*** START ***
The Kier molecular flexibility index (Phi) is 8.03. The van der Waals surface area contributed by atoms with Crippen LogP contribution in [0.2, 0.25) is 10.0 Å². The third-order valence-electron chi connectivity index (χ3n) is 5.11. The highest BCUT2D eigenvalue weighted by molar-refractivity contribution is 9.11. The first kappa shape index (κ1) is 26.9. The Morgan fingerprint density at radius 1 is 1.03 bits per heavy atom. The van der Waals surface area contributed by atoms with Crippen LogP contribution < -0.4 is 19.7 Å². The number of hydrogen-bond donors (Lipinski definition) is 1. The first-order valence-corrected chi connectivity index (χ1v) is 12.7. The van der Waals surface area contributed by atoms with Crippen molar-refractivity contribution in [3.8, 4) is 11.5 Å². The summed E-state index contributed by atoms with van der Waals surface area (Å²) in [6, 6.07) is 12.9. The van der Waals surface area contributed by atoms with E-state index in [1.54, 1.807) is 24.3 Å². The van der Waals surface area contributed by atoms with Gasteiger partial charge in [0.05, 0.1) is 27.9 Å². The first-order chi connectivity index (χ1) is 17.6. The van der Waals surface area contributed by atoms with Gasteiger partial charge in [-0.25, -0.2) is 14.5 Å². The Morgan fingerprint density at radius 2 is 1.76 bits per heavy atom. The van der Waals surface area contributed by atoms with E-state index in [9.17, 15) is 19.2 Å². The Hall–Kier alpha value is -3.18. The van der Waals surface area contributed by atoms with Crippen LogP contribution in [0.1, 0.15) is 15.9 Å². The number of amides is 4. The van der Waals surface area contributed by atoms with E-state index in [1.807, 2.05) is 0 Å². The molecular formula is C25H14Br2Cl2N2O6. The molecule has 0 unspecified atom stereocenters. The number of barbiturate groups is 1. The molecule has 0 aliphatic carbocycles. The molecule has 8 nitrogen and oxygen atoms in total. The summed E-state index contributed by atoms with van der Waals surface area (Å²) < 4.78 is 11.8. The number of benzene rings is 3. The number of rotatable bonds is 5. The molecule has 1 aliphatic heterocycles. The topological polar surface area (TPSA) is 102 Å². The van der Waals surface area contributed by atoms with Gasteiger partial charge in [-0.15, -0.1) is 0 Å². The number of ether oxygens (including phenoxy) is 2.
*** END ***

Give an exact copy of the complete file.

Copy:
The Kier molecular flexibility index (Phi) is 8.03. The van der Waals surface area contributed by atoms with Crippen LogP contribution in [0.2, 0.25) is 10.0 Å². The third-order valence-electron chi connectivity index (χ3n) is 5.11. The highest BCUT2D eigenvalue weighted by molar-refractivity contribution is 9.11. The first kappa shape index (κ1) is 26.9. The Morgan fingerprint density at radius 1 is 1.03 bits per heavy atom. The van der Waals surface area contributed by atoms with Crippen LogP contribution < -0.4 is 19.7 Å². The number of hydrogen-bond donors (Lipinski definition) is 1. The first-order valence-corrected chi connectivity index (χ1v) is 12.7. The van der Waals surface area contributed by atoms with Crippen molar-refractivity contribution in [3.8, 4) is 11.5 Å². The summed E-state index contributed by atoms with van der Waals surface area (Å²) in [6, 6.07) is 12.9. The van der Waals surface area contributed by atoms with E-state index in [1.54, 1.807) is 24.3 Å². The van der Waals surface area contributed by atoms with Gasteiger partial charge in [0.05, 0.1) is 27.9 Å². The first-order chi connectivity index (χ1) is 17.6. The van der Waals surface area contributed by atoms with Gasteiger partial charge in [-0.25, -0.2) is 14.5 Å². The Morgan fingerprint density at radius 2 is 1.76 bits per heavy atom. The van der Waals surface area contributed by atoms with E-state index in [9.17, 15) is 19.2 Å². The Hall–Kier alpha value is -3.18. The van der Waals surface area contributed by atoms with Crippen LogP contribution in [0.1, 0.15) is 15.9 Å². The number of amides is 4. The van der Waals surface area contributed by atoms with E-state index in [1.807, 2.05) is 0 Å². The molecular formula is C25H14Br2Cl2N2O6. The molecule has 0 unspecified atom stereocenters. The number of barbiturate groups is 1. The molecule has 0 aliphatic carbocycles. The molecule has 8 nitrogen and oxygen atoms in total. The summed E-state index contributed by atoms with van der Waals surface area (Å²) < 4.78 is 11.8. The number of benzene rings is 3. The number of rotatable bonds is 5. The molecule has 1 aliphatic heterocycles. The topological polar surface area (TPSA) is 102 Å². The van der Waals surface area contributed by atoms with Gasteiger partial charge in [-0.15, -0.1) is 0 Å². The number of ether oxygens (including phenoxy) is 2.